You Dirty Rat Honda CB750

Since the launch of Honda’s CB750 back in 1969, owners have been chopping what most consider to be the first ever super-bike. Murray decided on the rat style for his restoration, claiming “I’d rather ride than shine.”

OUT IN Perth, Murray has been letting his imagination run wild on his 1976 750/4 K2, resulting in a Rat Honda impressive enough to take out the Top Street Style award at the Perth Hot Rod & Custom Show.

The CB750 is a great machine to work on: Honda made 400,000 of them so parts are readily available; the four-cylinder SOHC engines are impressively powerful; and they’ve been making custom frames for these things for the best part of 40 years. So even though the Honda was a basket-case when he picked it up eight years ago, Murray has been able to create a fast and tough daily ride without breaking the bank.

The rat style was the only way this bike was heading: “I’d rather ride than shine,” Murray explains.

And who can blame him? The guy’s been into his classic bikes for as long as he can remember, starting with a Triumph Tiger 100. This turned out to be too slow so an air-cooled Yamaha RD250 was next on the list and proved to be a little rocket. He then progressed to a Honda CB550F that he fixed up to turn into his daily ride.

Confident in his bike building abilities after this, when the basket-case CB750 came along, he couldn’t resist it. “I found a Santee rigid frame with a two-inch stretch in the top tube in NSW from a magazine advert and made a chopper from there.”

Keeping the build cost to a minimum, Murray picked up other bits and pieces at swap meets, including his bike’s Softail guard and Sportster tank.

The tail-light is from a 1930s Ford and was bought for just $2; while the matte black paint used throughout cost just $10. He’s also recently splashed out a bit more with some pinstriping work performed for $50.

The bike still runs its original 750/4 hub but it’s laced to a Harley 16-inch rim rather than an 18-inch. This all helps its low-slung chopper style, backed by its rigid rear-end and Wide Glide four-inch-over forks (courtesy of a friend from the Vietnam Veterans) over a Harley 21-inch front wheel.

The engines in these old four-cylinder Hondas are pretty brutal in standard form so Murray didn’t feel the need to make any changes here. “For reliability sakes I thought I’d leave it alone. When you start messing with the engine that’s when things can go wrong,” he says. “It’s got about 140 bhp so is great in a straight line, and will do the standing quarter-mile in around 10.5 seconds. It gives the stock big twins a run for their money up to about 100 km/h.”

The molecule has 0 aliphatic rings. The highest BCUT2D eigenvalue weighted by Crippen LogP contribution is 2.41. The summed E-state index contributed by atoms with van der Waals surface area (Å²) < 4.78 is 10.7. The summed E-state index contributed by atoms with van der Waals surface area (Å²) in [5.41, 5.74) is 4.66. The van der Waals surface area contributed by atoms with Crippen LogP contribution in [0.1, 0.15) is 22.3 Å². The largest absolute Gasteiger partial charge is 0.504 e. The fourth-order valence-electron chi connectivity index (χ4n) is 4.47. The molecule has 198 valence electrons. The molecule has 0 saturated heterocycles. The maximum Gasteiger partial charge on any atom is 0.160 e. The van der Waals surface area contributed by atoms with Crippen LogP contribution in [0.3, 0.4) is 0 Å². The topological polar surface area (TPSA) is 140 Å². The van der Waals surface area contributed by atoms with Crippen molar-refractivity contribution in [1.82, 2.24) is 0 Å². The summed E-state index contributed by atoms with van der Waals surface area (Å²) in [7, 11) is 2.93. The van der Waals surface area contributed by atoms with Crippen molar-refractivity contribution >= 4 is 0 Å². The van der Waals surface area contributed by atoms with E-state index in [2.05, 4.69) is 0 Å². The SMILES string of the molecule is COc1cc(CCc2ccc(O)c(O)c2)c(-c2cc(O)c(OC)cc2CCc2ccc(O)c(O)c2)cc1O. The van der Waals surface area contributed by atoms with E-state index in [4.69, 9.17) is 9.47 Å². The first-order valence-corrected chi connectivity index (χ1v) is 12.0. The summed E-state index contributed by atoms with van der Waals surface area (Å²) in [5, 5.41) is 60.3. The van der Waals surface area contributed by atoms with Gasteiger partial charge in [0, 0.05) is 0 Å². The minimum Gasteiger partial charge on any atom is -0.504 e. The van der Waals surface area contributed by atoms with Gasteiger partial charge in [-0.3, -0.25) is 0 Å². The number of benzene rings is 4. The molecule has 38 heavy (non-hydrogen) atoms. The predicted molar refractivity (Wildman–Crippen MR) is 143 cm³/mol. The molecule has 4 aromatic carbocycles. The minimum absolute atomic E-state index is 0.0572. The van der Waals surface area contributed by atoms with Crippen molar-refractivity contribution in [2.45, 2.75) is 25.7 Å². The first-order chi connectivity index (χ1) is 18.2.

At nearly nine-foot long though, it’s not the best for cornering, but is ideal for cruising the 5 km Marine Parade in Perth where it is very well known on the chopper scene. It doesn’t escape the eyes of the local constabulary either, with Murray recalling a local copper on a Honda police bike stopping him just to have a look. “He asked me if I wanted to swap, but I told him I didn’t like the white colour or blue lights on his,” he says.

There are plenty of unique talking points on Murray’s Honda. The only dashes of colour on this otherwise fully matte black rat are the padded velvet saddle and the coated-red exhausts. The red may well have been chosen because Murray really aspires to have his bike look like the awesome Saxon Crown custom bike; ideally with red rims and white wall tyres.

Other touches include a couple of Iron Cross badges—one below the saddle and the other below the headlight—while a ‘Danger Live Wires’ plate is also a special feature. “I used to work as a linesman assistant, and the plate is from a bargeboard from a 1930s house that didn’t need it anymore. I thought I’d have it for the bike and look’s good for the rat style.”

Above all, this is a bare bones bike built in the backyard and shows you don’t have to spend a fortune or worry about polishing chrome all day to have a show-winning machine. Finding the likes of an unloved Honda CB750/4 isn’t too difficult with the amount originally sold, and in some states, Australian Design Rules don’t apply to pre-1977 bikes so these older Hondas—that are also brilliantly reliable—are top choices to build on if you’ve got big ideas.

Murray’s inspiration has come from Backstreet Horse magazine in the USA and Backstreet Heroes in the UK, while Rockers Choppers in Myaree, WA, who are big into home-built choppers, proved a great help and influence in answering questions about the build.

As for the future, the Honda Rat is all done and enjoyed as often as possible, and Murray now has another distraction in the form of a Harley Sportster in orange and black racing colours. Who knows if this will ultimately end up as a rat as well, because like Murray says, he’d much rather be riding than shining.

pics by Brian White; words by Iain Curry

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